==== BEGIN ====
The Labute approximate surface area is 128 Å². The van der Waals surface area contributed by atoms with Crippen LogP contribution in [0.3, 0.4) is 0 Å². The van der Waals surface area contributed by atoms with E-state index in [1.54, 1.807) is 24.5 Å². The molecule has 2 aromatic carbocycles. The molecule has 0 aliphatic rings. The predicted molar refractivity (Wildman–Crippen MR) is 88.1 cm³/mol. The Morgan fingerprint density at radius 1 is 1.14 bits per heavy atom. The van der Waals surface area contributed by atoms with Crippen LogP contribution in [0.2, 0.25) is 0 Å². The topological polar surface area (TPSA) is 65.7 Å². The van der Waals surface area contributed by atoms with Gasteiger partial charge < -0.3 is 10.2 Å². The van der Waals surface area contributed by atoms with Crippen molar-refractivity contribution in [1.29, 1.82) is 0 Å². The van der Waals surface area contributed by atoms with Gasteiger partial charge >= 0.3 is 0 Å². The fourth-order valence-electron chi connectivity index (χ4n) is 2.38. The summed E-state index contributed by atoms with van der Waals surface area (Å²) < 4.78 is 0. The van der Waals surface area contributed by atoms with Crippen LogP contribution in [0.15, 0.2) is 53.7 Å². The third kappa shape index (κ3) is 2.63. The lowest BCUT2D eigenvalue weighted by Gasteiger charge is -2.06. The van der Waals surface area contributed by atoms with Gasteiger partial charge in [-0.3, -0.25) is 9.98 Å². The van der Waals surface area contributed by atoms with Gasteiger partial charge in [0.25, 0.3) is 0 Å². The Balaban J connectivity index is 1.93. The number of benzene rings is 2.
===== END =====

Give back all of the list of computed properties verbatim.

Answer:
The Labute approximate surface area is 128 Å². The van der Waals surface area contributed by atoms with Crippen LogP contribution in [0.3, 0.4) is 0 Å². The van der Waals surface area contributed by atoms with E-state index in [1.54, 1.807) is 24.5 Å². The molecule has 2 aromatic carbocycles. The molecule has 0 aliphatic rings. The predicted molar refractivity (Wildman–Crippen MR) is 88.1 cm³/mol. The Morgan fingerprint density at radius 1 is 1.14 bits per heavy atom. The van der Waals surface area contributed by atoms with Crippen LogP contribution in [0.2, 0.25) is 0 Å². The topological polar surface area (TPSA) is 65.7 Å². The van der Waals surface area contributed by atoms with Gasteiger partial charge < -0.3 is 10.2 Å². The van der Waals surface area contributed by atoms with Crippen molar-refractivity contribution in [1.29, 1.82) is 0 Å². The van der Waals surface area contributed by atoms with Gasteiger partial charge >= 0.3 is 0 Å². The fourth-order valence-electron chi connectivity index (χ4n) is 2.38. The summed E-state index contributed by atoms with van der Waals surface area (Å²) < 4.78 is 0. The van der Waals surface area contributed by atoms with Crippen LogP contribution in [0.15, 0.2) is 53.7 Å². The third kappa shape index (κ3) is 2.63. The lowest BCUT2D eigenvalue weighted by Gasteiger charge is -2.06. The van der Waals surface area contributed by atoms with Gasteiger partial charge in [-0.3, -0.25) is 9.98 Å². The van der Waals surface area contributed by atoms with Gasteiger partial charge in [0.25, 0.3) is 0 Å². The Balaban J connectivity index is 1.93. The number of benzene rings is 2.